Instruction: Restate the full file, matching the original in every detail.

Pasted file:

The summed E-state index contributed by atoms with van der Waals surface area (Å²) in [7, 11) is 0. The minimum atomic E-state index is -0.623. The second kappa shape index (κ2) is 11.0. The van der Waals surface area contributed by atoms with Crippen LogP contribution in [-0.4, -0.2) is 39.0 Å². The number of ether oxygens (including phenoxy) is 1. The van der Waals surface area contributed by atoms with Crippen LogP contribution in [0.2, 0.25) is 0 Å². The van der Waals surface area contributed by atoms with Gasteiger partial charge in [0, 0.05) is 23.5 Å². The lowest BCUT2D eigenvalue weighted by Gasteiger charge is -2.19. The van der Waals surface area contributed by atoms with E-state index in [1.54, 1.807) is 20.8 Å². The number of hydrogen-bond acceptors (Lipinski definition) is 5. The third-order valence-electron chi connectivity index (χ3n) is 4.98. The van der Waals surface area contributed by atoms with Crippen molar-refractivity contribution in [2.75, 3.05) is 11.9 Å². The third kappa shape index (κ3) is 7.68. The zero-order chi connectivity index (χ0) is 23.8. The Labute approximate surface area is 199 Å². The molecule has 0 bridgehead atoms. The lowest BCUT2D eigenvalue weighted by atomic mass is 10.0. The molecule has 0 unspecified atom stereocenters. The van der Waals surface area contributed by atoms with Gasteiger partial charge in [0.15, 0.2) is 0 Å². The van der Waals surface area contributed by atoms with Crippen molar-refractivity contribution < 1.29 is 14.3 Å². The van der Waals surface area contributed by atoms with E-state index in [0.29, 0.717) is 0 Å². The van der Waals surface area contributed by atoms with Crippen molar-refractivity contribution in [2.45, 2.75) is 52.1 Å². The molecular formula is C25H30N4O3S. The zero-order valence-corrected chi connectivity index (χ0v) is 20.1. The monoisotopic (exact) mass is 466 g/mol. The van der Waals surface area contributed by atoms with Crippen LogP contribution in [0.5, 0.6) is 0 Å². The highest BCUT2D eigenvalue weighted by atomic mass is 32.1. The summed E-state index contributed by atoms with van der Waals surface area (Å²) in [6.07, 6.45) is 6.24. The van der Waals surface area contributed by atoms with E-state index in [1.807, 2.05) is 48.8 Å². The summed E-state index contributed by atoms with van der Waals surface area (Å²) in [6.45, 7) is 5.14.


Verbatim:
The summed E-state index contributed by atoms with van der Waals surface area (Å²) in [7, 11) is 0. The minimum atomic E-state index is -0.623. The second kappa shape index (κ2) is 11.0. The van der Waals surface area contributed by atoms with Crippen LogP contribution in [-0.4, -0.2) is 39.0 Å². The number of ether oxygens (including phenoxy) is 1. The van der Waals surface area contributed by atoms with Crippen LogP contribution in [0.2, 0.25) is 0 Å². The van der Waals surface area contributed by atoms with Gasteiger partial charge in [0, 0.05) is 23.5 Å². The lowest BCUT2D eigenvalue weighted by Gasteiger charge is -2.19. The van der Waals surface area contributed by atoms with E-state index in [1.54, 1.807) is 20.8 Å². The number of hydrogen-bond acceptors (Lipinski definition) is 5. The third-order valence-electron chi connectivity index (χ3n) is 4.98. The van der Waals surface area contributed by atoms with Crippen molar-refractivity contribution in [2.75, 3.05) is 11.9 Å². The third kappa shape index (κ3) is 7.68. The zero-order chi connectivity index (χ0) is 23.8. The Labute approximate surface area is 199 Å². The molecule has 0 bridgehead atoms. The lowest BCUT2D eigenvalue weighted by atomic mass is 10.0. The molecule has 0 unspecified atom stereocenters. The van der Waals surface area contributed by atoms with Gasteiger partial charge in [0.15, 0.2) is 0 Å². The van der Waals surface area contributed by atoms with Crippen molar-refractivity contribution < 1.29 is 14.3 Å². The van der Waals surface area contributed by atoms with E-state index in [0.29, 0.717) is 0 Å². The van der Waals surface area contributed by atoms with Crippen molar-refractivity contribution in [2.45, 2.75) is 52.1 Å². The molecular formula is C25H30N4O3S. The zero-order valence-corrected chi connectivity index (χ0v) is 20.1. The monoisotopic (exact) mass is 466 g/mol. The van der Waals surface area contributed by atoms with Crippen LogP contribution in [0.5, 0.6) is 0 Å². The highest BCUT2D eigenvalue weighted by atomic mass is 32.1. The summed E-state index contributed by atoms with van der Waals surface area (Å²) in [6.07, 6.45) is 6.24. The van der Waals surface area contributed by atoms with E-state index in [1.807, 2.05) is 48.8 Å². The summed E-state index contributed by atoms with van der Waals surface area (Å²) in [6.45, 7) is 5.14.